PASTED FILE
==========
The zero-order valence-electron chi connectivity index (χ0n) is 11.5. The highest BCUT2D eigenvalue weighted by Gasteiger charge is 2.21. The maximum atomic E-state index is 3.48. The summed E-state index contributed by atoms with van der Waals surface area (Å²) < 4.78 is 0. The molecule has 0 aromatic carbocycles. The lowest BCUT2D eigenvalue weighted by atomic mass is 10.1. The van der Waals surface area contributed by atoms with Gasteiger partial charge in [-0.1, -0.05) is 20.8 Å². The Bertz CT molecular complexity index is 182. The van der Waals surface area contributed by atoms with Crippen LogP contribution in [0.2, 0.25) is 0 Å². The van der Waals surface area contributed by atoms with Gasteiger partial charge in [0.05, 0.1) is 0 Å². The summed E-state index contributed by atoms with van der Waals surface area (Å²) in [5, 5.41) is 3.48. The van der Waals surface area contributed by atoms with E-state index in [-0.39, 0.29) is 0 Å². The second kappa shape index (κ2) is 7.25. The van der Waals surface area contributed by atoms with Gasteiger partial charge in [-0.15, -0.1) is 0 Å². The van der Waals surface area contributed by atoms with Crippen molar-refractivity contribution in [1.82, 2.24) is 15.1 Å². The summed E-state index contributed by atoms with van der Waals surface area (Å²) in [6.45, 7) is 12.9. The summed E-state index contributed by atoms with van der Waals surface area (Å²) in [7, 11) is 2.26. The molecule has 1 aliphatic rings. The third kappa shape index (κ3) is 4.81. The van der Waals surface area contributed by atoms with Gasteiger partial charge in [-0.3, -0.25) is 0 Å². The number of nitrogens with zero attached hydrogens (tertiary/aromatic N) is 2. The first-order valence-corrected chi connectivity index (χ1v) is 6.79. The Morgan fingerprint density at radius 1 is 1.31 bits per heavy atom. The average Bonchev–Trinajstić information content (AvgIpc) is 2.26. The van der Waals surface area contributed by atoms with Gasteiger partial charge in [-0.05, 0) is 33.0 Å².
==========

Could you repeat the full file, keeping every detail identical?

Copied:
The zero-order valence-electron chi connectivity index (χ0n) is 11.5. The highest BCUT2D eigenvalue weighted by Gasteiger charge is 2.21. The maximum atomic E-state index is 3.48. The summed E-state index contributed by atoms with van der Waals surface area (Å²) < 4.78 is 0. The molecule has 0 aromatic carbocycles. The lowest BCUT2D eigenvalue weighted by atomic mass is 10.1. The van der Waals surface area contributed by atoms with Gasteiger partial charge in [-0.1, -0.05) is 20.8 Å². The Bertz CT molecular complexity index is 182. The van der Waals surface area contributed by atoms with Crippen LogP contribution in [0.2, 0.25) is 0 Å². The van der Waals surface area contributed by atoms with Gasteiger partial charge in [0.05, 0.1) is 0 Å². The summed E-state index contributed by atoms with van der Waals surface area (Å²) in [5, 5.41) is 3.48. The van der Waals surface area contributed by atoms with E-state index in [-0.39, 0.29) is 0 Å². The second kappa shape index (κ2) is 7.25. The van der Waals surface area contributed by atoms with Gasteiger partial charge in [-0.15, -0.1) is 0 Å². The van der Waals surface area contributed by atoms with Crippen molar-refractivity contribution in [1.82, 2.24) is 15.1 Å². The summed E-state index contributed by atoms with van der Waals surface area (Å²) in [6.45, 7) is 12.9. The summed E-state index contributed by atoms with van der Waals surface area (Å²) in [7, 11) is 2.26. The molecule has 1 aliphatic rings. The third kappa shape index (κ3) is 4.81. The van der Waals surface area contributed by atoms with Gasteiger partial charge in [-0.3, -0.25) is 0 Å². The number of nitrogens with zero attached hydrogens (tertiary/aromatic N) is 2. The first-order valence-corrected chi connectivity index (χ1v) is 6.79. The Morgan fingerprint density at radius 1 is 1.31 bits per heavy atom. The average Bonchev–Trinajstić information content (AvgIpc) is 2.26. The van der Waals surface area contributed by atoms with Gasteiger partial charge in [-0.05, 0) is 33.0 Å².